Finally, Sting sets them free...
Sting has been around for a few years. So have most of his audience, which might explain why they took so long to get to their feet last night.
It wasn't until the second song of the first of Sting's three encores that the 4,200 fans finally abandoned their high-priced seats in favour of boogying on down.
That, and the ovation which followed, was nothing more than the man deserved. For even though this concert was billed as an Intimate Evening With Sting, the Events Centre was a crowded sell-out.
And the English singer proved he still has plenty of bite.
This was no suave lounge lizard delivering easy-listening dross - Sting ranged widely over his 19-year repertoire.
Stalwart fans were treated to classics like 'Roxanne', 'Every Little Thing She Does Is Magic' and 'If You Love Somebody Set Them Free'.
The material off his new album, 'Mercury Rising', also impressed, especially 'You Still Touch Me' and 'I Hung My Head'.
A consummately skilled band backed Sting, who grooved through on bass. He won over the audience by bringing two fans on stage to sing 'I'm So Happy I Could Cry with him'.
Aussie sisters Vika and Linda opened the show with simple songs and soaring, passionate voices. They play at The Planet tonight and tomorrow night.
The Event Centre's next concert is singer Bryan Adams on January 23 or 24.
(c) The Evening Post (Wellington)
Suave, laid back performance in Wellington...
Gordon Sumner could well be looking to change his stage name judging by the sauve, laid-back performance he gave in Wellington last night.
Smooth might be a more appropriate name for the man everyone knows as Sting because the sting has surely gone from the music but the man is still as sharp as ever on stage.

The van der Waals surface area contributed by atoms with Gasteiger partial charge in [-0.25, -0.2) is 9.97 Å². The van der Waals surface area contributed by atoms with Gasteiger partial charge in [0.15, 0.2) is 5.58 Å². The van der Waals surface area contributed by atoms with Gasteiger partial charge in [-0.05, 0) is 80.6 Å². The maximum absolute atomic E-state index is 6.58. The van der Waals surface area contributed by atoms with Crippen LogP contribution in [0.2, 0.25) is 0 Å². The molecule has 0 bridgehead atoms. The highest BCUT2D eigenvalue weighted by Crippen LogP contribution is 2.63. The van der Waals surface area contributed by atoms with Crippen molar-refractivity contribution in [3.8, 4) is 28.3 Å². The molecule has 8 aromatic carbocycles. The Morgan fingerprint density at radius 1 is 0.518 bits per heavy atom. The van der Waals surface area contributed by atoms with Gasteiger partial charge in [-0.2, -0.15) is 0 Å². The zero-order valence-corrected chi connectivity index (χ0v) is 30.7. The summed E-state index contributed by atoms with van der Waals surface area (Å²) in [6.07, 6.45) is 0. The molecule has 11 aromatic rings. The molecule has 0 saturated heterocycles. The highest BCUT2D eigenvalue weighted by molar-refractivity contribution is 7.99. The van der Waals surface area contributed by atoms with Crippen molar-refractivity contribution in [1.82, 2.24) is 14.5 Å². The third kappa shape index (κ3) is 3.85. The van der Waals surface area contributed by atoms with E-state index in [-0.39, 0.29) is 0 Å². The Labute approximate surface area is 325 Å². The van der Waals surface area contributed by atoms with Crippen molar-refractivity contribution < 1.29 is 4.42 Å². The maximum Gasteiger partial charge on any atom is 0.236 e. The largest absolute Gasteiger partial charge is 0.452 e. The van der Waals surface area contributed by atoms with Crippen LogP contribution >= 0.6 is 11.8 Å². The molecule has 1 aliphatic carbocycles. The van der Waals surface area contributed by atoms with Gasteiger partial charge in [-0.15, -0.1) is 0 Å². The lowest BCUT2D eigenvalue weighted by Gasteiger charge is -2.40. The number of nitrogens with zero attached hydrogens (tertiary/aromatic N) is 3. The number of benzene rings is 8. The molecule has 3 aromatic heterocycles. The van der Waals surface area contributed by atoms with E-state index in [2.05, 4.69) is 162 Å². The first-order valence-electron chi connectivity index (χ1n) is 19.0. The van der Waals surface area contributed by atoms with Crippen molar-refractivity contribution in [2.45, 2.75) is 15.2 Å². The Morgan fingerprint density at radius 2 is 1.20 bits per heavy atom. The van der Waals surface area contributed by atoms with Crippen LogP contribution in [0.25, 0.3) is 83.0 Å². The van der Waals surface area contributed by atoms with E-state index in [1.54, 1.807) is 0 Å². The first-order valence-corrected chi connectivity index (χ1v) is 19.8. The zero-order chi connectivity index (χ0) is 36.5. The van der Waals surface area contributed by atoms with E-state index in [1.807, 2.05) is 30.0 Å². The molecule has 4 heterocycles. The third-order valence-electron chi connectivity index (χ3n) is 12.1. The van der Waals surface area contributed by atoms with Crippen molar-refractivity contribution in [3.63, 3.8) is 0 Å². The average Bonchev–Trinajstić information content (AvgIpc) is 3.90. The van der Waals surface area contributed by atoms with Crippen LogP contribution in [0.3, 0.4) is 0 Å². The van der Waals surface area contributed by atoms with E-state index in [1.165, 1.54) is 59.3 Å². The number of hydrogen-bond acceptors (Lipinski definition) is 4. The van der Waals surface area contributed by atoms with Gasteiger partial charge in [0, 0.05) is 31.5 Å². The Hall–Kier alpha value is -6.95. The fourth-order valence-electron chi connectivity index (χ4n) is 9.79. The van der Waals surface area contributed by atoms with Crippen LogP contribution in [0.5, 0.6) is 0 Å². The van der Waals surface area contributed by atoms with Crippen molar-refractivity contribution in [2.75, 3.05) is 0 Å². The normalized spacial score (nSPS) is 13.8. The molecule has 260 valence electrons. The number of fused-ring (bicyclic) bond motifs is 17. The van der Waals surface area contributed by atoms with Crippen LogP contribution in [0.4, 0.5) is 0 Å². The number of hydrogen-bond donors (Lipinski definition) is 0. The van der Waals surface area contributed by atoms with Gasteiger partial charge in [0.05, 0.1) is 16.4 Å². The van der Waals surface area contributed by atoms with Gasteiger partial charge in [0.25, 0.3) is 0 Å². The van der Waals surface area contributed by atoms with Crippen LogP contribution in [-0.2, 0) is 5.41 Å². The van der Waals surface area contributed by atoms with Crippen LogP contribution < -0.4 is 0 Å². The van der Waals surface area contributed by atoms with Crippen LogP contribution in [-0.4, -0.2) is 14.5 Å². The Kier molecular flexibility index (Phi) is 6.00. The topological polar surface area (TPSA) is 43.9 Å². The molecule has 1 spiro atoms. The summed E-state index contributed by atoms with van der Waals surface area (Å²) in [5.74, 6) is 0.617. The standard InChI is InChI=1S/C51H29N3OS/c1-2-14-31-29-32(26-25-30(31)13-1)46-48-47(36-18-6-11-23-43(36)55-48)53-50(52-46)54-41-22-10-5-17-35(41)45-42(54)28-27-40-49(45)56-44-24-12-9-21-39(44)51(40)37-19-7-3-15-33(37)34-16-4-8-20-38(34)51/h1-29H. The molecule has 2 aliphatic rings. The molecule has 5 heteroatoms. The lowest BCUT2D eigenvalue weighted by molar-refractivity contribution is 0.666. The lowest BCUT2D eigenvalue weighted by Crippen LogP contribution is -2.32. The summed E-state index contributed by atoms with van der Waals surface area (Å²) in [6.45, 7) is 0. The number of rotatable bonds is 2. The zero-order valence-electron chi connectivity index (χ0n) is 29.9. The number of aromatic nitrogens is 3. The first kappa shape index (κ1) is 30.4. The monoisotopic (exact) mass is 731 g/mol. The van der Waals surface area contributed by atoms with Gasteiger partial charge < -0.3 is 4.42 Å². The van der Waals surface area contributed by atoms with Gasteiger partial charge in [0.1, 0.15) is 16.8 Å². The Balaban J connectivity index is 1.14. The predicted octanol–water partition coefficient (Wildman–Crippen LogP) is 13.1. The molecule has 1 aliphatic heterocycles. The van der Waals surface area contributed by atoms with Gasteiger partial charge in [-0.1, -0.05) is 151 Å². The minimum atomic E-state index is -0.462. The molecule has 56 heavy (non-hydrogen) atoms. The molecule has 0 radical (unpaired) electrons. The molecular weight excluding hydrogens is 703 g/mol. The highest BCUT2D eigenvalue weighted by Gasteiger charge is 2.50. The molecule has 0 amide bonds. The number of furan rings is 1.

In an evening billed as an intimate evening with Sting, one of pop's most popular and enduring figures enthralled a full house with a set largely composed of laid-back ballads but kicked into life by Sting's smokey voice. Four songs from his latest album 'Mercury Falling' started the show, with the quietly rhythm and blues infused 'Let Your Soul be Your Pilot' the stand-out. Then Sting and his band launched into the familiar chords of 'If You Love Somebody Set Them Free' and, from his days in The Police, 'Every Little Thing She Does is Magic'.
Two stars were born during the evening. Steve from Invercargill and Micki, who said she was from Los Angeles, were plucked from the obscurity of the audience and invited on stage by Sting to help sing his new country-based tune 'I'm so Happy I Can't Stop Crying.'
Steve, in his honest Southland way, told the more-than-4000 people of his habits in the shower and Micki seemed quite prepared to leave her boyfriend for life on the road with Sting.
After they sat down, the Police post-punk classic 'Roxanne' got a slowed-down rendition, befitting the melodic nature of the evening, but with the chorus revved up to the tempo of old and the audience drenched in blood-red lights.
There was no forgetting that Sting was back in Wellington for the first time in 12 years. The audience welcomed each song, slow or fast, with a huge response.
Australian-based Tongan sisters Vika and Linda had opened the show with their warm, melodic pop sound. They sometimes sounded a bit shrill when stretching their voices, but reached heart-felt emotional highs when they sang simply-backed, often autobiographical, ballads.
'Grandpa's Song', which detailed the sisters' now regretted disregard for their family's Tongan culture when they were younger, was a highlight. And they used great Polynesian-based hand movements during the choruses, which gave a delicate respite from the normal bump-and-grind of pop dancing.
But Sting was the man the crowd had come for and the crowd was unwilling to let him and his band leave the stage. He was called backed twice and even during mid-tempo encore ballads the audience was up and dancing on their seats and in the aisles.
'Mercury Falling' is the album Sting was promoting but the temperature was definitely rising in the events centre last night.
(c) The Dominion by Adam Shelton